Of the 9025 enrolled subjects, 3038 (33.7%) fulfilled the diagnostic criteria of NAFLD, and the prevalence in men and women was 38.3% and 23.2%, respectively. Clinical characteristics of the participants according to NAFLD status were presented in Table 1. NAFLD patients were older, male predominant, and had higher body mass index, waist circumference, systolic and diastolic blood pressure, alanine aminotransferase, aspartate aminotransferase, γ-glutamyl transferase, triglyceride, total cholesterol, low-density lipoprotein cholesterol, fasting plasma glucose, serum uric acid, and glycated hemoglobin A1c, but had lower levels of serum HDL-C and apo A-I than NAFLD-free subjects. These results showed that metabolic parameters were less favorable in NAFLD patients compared with the controls. Notably, we found NAFLD patients had markedly lower HDL-C/apo A-I than controls (1.00 (0.88–1.13) versus 1.02 (0.91–1.13), ; Table 1).

Our subgroup analysis found that HDL-C/apo A-I was significantly lower in lean NAFLD patients (BMI < 23 kg/m2) than that in lean controls (1.00 (0.87–1.11) versus 1.01 (0.92–1.13), ). Regarding to hepatic fibrosis assessed by FIB-4, we found that NAFLD patients with advanced fibrosis (FIB-4 >3.25) had significantly lower HDL-C/apo A-I than controls (0.95 (0.81–1.11) versus 1.02 (0.91–1.13), ). These results suggested that HDL-C/apo A-I may be also associated with lean NAFLD and NAFLD-related advanced fibrosis.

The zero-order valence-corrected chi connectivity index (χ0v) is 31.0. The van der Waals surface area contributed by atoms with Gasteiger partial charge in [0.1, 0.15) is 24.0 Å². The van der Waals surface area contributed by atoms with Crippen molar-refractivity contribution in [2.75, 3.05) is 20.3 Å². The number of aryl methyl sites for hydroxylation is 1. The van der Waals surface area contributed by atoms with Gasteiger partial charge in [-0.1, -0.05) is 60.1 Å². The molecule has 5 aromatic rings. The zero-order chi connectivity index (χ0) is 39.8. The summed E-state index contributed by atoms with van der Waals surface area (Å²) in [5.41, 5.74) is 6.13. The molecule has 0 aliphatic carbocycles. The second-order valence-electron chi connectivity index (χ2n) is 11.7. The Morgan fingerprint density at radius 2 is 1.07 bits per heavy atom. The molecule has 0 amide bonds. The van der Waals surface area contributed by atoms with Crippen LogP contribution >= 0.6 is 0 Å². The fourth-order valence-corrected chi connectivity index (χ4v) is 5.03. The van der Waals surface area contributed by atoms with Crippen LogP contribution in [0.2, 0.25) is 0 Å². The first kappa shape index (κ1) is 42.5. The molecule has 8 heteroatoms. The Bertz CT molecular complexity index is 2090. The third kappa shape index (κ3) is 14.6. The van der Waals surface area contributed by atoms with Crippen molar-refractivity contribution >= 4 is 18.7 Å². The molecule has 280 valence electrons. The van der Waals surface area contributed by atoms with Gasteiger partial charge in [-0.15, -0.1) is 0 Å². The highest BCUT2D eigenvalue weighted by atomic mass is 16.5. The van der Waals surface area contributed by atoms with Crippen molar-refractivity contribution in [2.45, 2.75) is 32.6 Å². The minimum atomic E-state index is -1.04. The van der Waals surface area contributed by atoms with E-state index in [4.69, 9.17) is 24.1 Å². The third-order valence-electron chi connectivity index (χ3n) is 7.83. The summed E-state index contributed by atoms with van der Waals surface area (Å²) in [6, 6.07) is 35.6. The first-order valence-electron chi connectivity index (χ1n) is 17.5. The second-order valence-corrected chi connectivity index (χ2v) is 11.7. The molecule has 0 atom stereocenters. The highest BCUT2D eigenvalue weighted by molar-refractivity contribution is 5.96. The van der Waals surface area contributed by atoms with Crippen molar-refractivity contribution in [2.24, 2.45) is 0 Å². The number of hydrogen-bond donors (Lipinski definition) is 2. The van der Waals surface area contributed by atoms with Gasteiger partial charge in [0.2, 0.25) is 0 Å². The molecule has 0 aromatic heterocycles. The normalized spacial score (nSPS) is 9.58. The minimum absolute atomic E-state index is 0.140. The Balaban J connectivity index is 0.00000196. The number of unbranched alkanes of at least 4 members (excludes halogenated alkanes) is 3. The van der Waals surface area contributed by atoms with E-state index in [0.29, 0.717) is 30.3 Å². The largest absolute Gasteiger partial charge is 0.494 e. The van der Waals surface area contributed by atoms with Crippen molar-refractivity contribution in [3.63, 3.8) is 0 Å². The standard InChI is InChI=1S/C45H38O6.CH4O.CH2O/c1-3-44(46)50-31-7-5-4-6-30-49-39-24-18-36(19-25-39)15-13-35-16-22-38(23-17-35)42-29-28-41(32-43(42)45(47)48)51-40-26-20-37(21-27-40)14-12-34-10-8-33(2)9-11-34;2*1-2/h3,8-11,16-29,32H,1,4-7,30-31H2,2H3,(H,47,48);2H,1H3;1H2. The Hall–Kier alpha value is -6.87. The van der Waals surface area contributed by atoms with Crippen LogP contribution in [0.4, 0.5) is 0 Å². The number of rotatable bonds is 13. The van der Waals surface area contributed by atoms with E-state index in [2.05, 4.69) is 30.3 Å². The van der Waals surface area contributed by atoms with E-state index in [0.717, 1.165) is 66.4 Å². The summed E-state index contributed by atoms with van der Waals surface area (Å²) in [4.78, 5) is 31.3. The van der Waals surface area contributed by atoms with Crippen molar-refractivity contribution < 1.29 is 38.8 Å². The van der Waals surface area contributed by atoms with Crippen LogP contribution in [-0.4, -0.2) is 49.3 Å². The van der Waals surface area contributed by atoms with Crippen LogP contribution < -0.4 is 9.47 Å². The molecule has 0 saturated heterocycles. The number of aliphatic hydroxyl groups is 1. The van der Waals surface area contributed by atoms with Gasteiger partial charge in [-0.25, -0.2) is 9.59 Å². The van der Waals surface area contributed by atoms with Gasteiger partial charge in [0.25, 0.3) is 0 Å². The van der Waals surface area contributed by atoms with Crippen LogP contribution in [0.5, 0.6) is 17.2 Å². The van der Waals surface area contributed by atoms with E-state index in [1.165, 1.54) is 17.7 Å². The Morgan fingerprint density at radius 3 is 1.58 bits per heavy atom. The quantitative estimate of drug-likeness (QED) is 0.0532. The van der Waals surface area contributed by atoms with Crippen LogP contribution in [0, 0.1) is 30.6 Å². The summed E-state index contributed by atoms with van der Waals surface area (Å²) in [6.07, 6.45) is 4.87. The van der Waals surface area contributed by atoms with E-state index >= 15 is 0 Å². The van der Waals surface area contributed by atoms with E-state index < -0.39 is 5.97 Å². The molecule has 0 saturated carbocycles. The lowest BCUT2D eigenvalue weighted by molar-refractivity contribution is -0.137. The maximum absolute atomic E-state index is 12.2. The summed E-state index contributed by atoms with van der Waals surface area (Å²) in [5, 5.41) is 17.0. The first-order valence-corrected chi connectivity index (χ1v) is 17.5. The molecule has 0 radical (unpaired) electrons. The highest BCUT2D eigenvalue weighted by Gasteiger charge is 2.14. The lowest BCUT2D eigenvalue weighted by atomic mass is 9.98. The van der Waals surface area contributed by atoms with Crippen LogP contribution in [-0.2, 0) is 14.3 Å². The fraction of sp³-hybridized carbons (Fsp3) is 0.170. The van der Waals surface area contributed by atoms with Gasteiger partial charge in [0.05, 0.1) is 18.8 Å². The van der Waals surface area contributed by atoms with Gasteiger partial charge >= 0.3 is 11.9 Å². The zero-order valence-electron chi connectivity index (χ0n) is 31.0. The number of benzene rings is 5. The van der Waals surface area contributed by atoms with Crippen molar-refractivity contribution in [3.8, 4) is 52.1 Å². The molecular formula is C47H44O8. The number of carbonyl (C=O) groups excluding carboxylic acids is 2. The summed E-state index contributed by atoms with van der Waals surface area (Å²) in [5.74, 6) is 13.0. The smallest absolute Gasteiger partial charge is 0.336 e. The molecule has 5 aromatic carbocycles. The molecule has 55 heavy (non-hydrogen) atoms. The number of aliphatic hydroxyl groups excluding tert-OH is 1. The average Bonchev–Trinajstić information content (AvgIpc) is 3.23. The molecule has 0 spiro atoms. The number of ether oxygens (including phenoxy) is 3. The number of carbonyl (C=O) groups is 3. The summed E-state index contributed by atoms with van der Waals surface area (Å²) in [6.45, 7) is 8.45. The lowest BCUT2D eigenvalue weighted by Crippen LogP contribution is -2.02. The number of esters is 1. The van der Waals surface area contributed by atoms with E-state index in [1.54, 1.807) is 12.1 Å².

3.2. Association between HDL-C/apo A-I and Prevalence of NAFLD

We classified all the subjects into two groups according to the median level of HDL-C/apo A-I (1.01). We found that subjects with HDL-C/apo A-I ≥1.01 had significantly higher prevalence of NAFLD than those with HDL-C/apo A-I <1.01 (35.3% versus 32.0%, χ2 = 10.988, ). Besides, we observed a significantly higher prevalence of main components of MetS including hypertriglyceridemia, hypertension, and low HDL-C in subjects with HDL-C/apo A-I ≥1.01 compared with those with HDL-C/apo A-I <1.01 (Table 2).

3.3. Association between HDL-C/apo A-I and NAFLD-Related Metabolic Parameters

To better understand the association between HDL-C/apo A-I and NAFLD, we further analyzed the correlation between HDL-C/apo A-I and metabolic features. Spearman’s analysis showed that HDL-C/apo A-I was significantly and negatively associated with systolic blood pressure, alanine aminotransferase, aspartate aminotransferase, γ-glutamyl transferase, triglyceride, fasting plasma glucose, and glycated hemoglobin A1c (Table 3). These results indirectly support the association between HDL-C/apo A-I and NAFLD.

3.4. Association between HDL-C/apo A-I and Risk of NAFLD

We performed univariate and multivariate logistic regression analysis to explore whether HDL-C/apo A-I is independently associated with the risk of NAFLD. In the univariate model, HDL-C/apo A-I was significantly associated with a decreased risk of NAFLD (OR: 0.551, 95% CI: 0.433–0.701; ) (Table 4). In the multivariate model, after adjusting for body mass index, diastolic blood pressure, alanine aminotransferase, γ-glutamyl transferase, total cholesterol, uric acid, and glycated hemoglobin A1c, HDL-C/apo A-I remained significantly associated with the risk of NAFLD (OR: 0.353, 95% CI: 0.257–0.486, ) (Table 5). These results further support a negative association between HDL-C/apo A-I and NAFLD.

4. Discussion